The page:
Latest BRCA1 Stories
Among women with a certain type of high-grade ovarian cancer, having BRCA2 genetic mutations, but not BRCA1, was associated with improved overall survival and improved response to chemotherapy, compared to women with BRCA wild-type (genetic type used as a reference to compare genetic mutations).
It is widely known that mutations in the breast cancer susceptibility 1 (BRCA1) gene significantly increase the chance of developing breast and ovarian cancers, but the mechanisms at play are not fully understood.
A woman's ethnicity as well as her genetic makeup are two of the main risk factors for hereditary breast cancer.
Researchers at Dana-Farber Cancer Institute have demonstrated a molecular strategy they say could make a much larger variety of tumors treatable with PARP inhibitors, a promising new class of cancer drugs.
The genome of the most common form of ovarian cancer is characterized by a few common gene mutations but also surprisingly frequent structural changes in the genome itself.
Women with ovarian cancer who have the BRCA2 gene mutation are more likely to survive the malignancy than women with the BRCA1 mutation, or women without either mutation.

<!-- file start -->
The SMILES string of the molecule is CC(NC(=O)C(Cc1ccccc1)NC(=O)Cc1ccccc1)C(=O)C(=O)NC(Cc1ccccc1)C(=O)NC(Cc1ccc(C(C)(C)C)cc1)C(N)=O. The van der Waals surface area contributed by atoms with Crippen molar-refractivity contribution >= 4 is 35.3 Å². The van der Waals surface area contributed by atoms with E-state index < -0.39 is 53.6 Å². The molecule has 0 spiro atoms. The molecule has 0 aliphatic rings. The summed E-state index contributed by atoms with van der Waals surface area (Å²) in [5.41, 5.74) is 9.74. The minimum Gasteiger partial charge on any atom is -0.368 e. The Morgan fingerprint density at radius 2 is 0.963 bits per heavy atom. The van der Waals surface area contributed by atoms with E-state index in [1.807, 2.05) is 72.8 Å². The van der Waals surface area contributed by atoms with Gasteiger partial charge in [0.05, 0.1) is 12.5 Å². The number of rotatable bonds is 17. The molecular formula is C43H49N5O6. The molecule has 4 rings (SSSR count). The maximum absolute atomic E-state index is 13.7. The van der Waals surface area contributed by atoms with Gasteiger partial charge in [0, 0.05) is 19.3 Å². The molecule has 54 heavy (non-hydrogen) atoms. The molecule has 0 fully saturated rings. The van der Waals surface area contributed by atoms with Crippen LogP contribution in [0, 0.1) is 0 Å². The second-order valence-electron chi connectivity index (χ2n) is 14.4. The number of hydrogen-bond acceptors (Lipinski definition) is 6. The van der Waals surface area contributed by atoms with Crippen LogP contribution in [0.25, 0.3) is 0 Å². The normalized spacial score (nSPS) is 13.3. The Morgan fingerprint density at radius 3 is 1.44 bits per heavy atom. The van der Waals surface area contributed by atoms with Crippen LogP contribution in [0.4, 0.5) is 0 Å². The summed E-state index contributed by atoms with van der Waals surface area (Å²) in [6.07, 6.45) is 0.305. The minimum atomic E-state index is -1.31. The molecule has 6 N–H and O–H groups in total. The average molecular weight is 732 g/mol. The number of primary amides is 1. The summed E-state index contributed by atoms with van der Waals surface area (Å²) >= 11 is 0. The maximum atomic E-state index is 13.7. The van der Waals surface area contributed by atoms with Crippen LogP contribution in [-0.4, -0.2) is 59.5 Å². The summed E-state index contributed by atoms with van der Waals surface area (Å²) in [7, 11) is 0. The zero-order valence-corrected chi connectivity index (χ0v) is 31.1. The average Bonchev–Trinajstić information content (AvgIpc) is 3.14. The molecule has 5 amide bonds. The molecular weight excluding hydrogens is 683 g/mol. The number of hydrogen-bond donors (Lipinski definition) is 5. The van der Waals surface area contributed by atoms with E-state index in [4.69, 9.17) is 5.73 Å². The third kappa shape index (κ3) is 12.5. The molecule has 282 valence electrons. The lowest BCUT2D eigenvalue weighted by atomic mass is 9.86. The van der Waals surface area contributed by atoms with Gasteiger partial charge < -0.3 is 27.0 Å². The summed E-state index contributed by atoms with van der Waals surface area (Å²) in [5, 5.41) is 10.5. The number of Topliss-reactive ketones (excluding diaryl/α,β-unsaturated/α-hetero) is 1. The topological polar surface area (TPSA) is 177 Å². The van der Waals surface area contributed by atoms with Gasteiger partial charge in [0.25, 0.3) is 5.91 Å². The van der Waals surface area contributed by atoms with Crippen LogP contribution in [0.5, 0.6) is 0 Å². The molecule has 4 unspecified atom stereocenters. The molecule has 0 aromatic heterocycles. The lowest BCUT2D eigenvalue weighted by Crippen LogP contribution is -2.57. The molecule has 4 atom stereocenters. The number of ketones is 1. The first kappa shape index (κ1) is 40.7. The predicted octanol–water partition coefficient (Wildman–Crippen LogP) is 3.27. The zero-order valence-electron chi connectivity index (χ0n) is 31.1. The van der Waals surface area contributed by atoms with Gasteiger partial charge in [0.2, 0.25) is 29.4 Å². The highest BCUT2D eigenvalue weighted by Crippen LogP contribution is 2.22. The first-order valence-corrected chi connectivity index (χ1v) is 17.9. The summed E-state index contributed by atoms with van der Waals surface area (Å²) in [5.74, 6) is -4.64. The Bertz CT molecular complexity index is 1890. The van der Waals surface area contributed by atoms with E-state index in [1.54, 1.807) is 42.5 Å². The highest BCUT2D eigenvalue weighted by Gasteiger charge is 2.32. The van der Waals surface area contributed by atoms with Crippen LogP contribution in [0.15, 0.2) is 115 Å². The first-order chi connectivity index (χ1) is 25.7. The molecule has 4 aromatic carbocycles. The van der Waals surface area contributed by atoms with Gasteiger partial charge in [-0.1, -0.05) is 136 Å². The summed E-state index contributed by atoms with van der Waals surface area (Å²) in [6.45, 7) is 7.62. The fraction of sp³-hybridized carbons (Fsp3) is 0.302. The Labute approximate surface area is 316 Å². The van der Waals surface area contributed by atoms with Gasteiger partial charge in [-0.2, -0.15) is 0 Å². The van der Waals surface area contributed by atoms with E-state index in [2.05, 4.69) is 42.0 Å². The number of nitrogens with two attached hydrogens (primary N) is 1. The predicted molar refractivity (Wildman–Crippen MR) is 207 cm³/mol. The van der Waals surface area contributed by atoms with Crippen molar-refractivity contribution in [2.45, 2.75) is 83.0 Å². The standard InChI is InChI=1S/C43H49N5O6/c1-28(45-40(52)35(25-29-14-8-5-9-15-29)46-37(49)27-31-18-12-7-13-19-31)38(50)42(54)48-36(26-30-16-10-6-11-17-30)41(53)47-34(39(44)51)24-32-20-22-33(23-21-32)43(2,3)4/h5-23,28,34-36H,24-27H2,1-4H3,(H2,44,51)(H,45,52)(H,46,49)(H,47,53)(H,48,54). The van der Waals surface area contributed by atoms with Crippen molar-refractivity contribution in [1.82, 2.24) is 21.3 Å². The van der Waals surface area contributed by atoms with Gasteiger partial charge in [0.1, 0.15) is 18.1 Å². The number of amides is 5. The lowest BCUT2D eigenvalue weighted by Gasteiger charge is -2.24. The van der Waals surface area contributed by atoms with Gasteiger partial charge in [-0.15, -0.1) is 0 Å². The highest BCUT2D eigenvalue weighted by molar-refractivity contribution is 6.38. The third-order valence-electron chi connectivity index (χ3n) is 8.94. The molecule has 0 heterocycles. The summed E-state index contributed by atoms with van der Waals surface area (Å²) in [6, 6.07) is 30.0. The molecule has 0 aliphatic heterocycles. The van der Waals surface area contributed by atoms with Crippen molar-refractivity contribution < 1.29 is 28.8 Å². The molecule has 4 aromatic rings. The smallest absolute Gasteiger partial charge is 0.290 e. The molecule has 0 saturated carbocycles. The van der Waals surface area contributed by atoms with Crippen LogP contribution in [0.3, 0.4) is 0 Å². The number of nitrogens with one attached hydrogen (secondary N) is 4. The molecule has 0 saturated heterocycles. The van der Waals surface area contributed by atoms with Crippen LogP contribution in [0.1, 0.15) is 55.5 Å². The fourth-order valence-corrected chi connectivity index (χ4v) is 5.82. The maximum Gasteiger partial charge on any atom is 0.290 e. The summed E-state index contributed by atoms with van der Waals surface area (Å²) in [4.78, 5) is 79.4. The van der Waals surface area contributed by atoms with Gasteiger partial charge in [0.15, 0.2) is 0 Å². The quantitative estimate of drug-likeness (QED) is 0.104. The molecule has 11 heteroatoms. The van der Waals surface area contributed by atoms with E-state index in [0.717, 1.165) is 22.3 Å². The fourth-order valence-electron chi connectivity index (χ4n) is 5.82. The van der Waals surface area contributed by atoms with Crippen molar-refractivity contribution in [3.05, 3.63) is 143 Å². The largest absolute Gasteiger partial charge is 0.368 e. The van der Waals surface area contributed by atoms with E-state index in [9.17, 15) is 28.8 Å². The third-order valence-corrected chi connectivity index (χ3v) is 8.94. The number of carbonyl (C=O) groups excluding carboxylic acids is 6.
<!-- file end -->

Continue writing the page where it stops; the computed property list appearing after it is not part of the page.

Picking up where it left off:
Between 5 % and 10 % of breast cancer cases are hereditary, arising because the patient inherits from the father or mother a mutation in a gene that is susceptible to causing the illness.
Unfortunately, some people are destined for breast cancer.
A new study sheds light on why individuals who inherit a particular family of mutations have a high risk of developing a very aggressive form of breast cancer.
Better physician education and consultation with genetics professionals when recommending genetic testing for healthy relatives of cancer patients could lower costs and increase the value of the testing, said a cancer geneticist from the NCI-designated Dan L. Duncan Cancer Center at Baylor College of Medicine, who surveyed physicians to determine their level of knowledge.
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